• the teachers and adult helpers were
    • very committed to their work 
    • very hard working in difficult circumstances and with very limited resources and materials
      • teaching areas are far from ideal
      • furniture is far from ideal 
      • text books and reading materials are in short supply
        • there is a desperate need for materials to teach phonics to enhance literacy as a threshold skill to enable pupils/students to access the subjects of the Sierra Leonean curriculum
    • very caring for all the children in their care

  • EducAid to be
    • very successful whilst working in very difficult circumstances
    • providing education that is far superior to that provided by the state schools, although such schools charge fees that many families cannot meet
    • the only school providing 
      • free education for children - materials and teaching
      • free care to support the education for children
    • very successful in enabling pupils/students to achieve success in National Examinations
      • The National Primary School Certificate of Education
      • The Basic Education School Examination
      • The West African Secondary School Certificate Education
        • EducAid frequently comes top in the list of schools in these Public Examination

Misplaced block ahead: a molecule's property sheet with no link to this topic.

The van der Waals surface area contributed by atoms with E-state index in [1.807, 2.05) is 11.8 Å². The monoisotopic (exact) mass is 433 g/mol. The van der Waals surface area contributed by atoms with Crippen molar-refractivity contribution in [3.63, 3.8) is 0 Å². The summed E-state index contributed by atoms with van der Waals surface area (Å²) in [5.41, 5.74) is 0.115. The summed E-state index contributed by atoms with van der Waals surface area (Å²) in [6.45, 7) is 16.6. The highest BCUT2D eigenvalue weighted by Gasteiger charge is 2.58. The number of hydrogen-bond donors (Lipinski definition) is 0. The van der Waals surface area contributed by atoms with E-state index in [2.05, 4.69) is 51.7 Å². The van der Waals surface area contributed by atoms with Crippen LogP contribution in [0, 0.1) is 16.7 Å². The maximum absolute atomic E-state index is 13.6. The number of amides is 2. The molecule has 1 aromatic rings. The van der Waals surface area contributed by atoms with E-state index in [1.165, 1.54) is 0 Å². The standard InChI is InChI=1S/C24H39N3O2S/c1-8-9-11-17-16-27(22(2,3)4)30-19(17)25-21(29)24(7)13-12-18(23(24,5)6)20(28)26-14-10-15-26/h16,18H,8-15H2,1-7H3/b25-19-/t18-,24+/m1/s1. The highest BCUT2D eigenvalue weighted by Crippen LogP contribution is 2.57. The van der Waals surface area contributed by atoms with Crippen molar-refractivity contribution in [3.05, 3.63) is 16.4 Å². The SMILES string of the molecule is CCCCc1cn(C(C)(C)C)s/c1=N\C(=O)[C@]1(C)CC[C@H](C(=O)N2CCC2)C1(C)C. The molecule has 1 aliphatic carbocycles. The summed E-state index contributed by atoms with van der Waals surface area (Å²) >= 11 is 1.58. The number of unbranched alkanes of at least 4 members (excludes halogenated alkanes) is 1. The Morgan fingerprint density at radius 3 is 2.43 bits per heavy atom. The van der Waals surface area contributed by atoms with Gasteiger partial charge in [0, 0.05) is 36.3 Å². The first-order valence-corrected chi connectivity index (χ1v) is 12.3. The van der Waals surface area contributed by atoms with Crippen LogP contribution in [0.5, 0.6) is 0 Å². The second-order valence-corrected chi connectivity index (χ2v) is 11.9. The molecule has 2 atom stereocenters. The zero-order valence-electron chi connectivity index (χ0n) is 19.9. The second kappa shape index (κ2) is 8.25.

• in desperate need of additional resources in order to extend their work.

In conclusion I am able to confirm to you and all the generous donors from Christ Church Parbold that 

  • every penny donated goes directly to support the work of EducAid in Sierra Leone 
  • there are no paid employees except those teachers paid in Sierra Leone 
  • EducAid does a fantastic job in providing improved life chances for all the pupils/students attending their Schools
  • EducAid makes no charge to any pupil/student for teaching, accommodation, food, books or clothes
  • EducAid is the most worthy cause I have experienced
  • EducAid is very worthy of continued support

My prime reason for visiting EducAid was to inform myself of the situation there in order that I may be able to inform others here in the United Kingdom of the need for support.   This being so I am looking for uncritical but generous groups that would be willing to hear my personal view of EducAid and any contacts would be welcomed ! I maintained a diary of my visit, and was able to take videos and photographs of life in EducAid and hope to work out how to use these to enable people here to appreciate some elements of life in EducAid, Sierra Leone.    In addition I recorded, in written form the stories from some EducAid students, and I intend to produce these in a booklet for purchase, at a nominal cost (although more generous donations would be appreciated!) as and when I am able to speak to groups.     

Very Best Wishes,


Patrick Horn

If you are interested in knowing more about EducAid's work with vulnerable young Sierra Leoneans, please go to and